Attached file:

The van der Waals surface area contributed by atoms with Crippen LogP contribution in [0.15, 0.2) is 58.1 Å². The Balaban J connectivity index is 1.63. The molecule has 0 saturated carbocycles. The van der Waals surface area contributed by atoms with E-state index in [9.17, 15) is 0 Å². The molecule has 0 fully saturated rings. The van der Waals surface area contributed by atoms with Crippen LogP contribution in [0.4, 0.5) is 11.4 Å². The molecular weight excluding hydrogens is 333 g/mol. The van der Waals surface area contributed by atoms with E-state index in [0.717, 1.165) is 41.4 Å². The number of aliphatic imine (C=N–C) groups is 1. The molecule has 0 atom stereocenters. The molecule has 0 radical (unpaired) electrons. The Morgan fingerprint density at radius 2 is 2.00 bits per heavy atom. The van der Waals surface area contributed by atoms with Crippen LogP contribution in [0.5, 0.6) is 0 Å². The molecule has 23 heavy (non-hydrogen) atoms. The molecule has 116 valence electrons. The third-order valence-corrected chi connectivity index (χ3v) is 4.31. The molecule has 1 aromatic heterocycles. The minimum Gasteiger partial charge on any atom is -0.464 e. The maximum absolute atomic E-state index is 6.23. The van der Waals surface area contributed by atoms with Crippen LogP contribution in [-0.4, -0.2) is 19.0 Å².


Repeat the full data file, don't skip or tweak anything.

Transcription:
The van der Waals surface area contributed by atoms with Crippen LogP contribution in [0.15, 0.2) is 58.1 Å². The Balaban J connectivity index is 1.63. The molecule has 0 saturated carbocycles. The van der Waals surface area contributed by atoms with E-state index in [9.17, 15) is 0 Å². The molecule has 0 fully saturated rings. The van der Waals surface area contributed by atoms with Crippen LogP contribution in [0.4, 0.5) is 11.4 Å². The molecular weight excluding hydrogens is 333 g/mol. The van der Waals surface area contributed by atoms with E-state index in [0.717, 1.165) is 41.4 Å². The number of aliphatic imine (C=N–C) groups is 1. The molecule has 0 atom stereocenters. The molecule has 0 radical (unpaired) electrons. The Morgan fingerprint density at radius 2 is 2.00 bits per heavy atom. The van der Waals surface area contributed by atoms with Crippen LogP contribution in [0.5, 0.6) is 0 Å². The molecule has 23 heavy (non-hydrogen) atoms. The molecule has 116 valence electrons. The third-order valence-corrected chi connectivity index (χ3v) is 4.31. The molecule has 1 aromatic heterocycles. The minimum Gasteiger partial charge on any atom is -0.464 e. The maximum absolute atomic E-state index is 6.23. The van der Waals surface area contributed by atoms with Crippen LogP contribution in [-0.4, -0.2) is 19.0 Å².